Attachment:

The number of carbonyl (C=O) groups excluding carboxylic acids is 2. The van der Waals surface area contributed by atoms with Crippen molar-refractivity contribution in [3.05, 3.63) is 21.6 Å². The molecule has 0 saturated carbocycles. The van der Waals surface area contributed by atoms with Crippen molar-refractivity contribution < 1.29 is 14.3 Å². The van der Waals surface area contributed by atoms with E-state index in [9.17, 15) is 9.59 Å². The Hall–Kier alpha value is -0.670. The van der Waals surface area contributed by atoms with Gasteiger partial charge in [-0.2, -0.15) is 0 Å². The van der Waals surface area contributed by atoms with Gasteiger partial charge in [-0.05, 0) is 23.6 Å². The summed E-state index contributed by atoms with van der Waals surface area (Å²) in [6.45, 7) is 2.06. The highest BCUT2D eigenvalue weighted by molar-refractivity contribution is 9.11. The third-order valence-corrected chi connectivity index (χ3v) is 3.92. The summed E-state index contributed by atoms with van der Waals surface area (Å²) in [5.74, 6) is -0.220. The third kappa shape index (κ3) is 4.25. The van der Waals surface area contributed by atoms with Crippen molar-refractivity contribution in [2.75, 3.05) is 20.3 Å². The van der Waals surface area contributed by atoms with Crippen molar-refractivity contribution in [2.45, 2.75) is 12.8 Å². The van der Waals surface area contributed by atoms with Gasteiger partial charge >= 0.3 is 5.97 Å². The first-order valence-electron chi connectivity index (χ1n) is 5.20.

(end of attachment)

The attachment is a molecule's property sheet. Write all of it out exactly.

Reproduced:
The number of carbonyl (C=O) groups excluding carboxylic acids is 2. The van der Waals surface area contributed by atoms with Crippen molar-refractivity contribution in [3.05, 3.63) is 21.6 Å². The molecule has 0 saturated carbocycles. The van der Waals surface area contributed by atoms with Crippen molar-refractivity contribution < 1.29 is 14.3 Å². The van der Waals surface area contributed by atoms with E-state index in [9.17, 15) is 9.59 Å². The Hall–Kier alpha value is -0.670. The van der Waals surface area contributed by atoms with Gasteiger partial charge in [-0.2, -0.15) is 0 Å². The van der Waals surface area contributed by atoms with Gasteiger partial charge in [-0.05, 0) is 23.6 Å². The summed E-state index contributed by atoms with van der Waals surface area (Å²) in [6.45, 7) is 2.06. The highest BCUT2D eigenvalue weighted by molar-refractivity contribution is 9.11. The third-order valence-corrected chi connectivity index (χ3v) is 3.92. The summed E-state index contributed by atoms with van der Waals surface area (Å²) in [5.74, 6) is -0.220. The third kappa shape index (κ3) is 4.25. The van der Waals surface area contributed by atoms with Crippen molar-refractivity contribution in [2.75, 3.05) is 20.3 Å². The van der Waals surface area contributed by atoms with Crippen molar-refractivity contribution in [2.45, 2.75) is 12.8 Å². The van der Waals surface area contributed by atoms with Gasteiger partial charge >= 0.3 is 5.97 Å². The first-order valence-electron chi connectivity index (χ1n) is 5.20.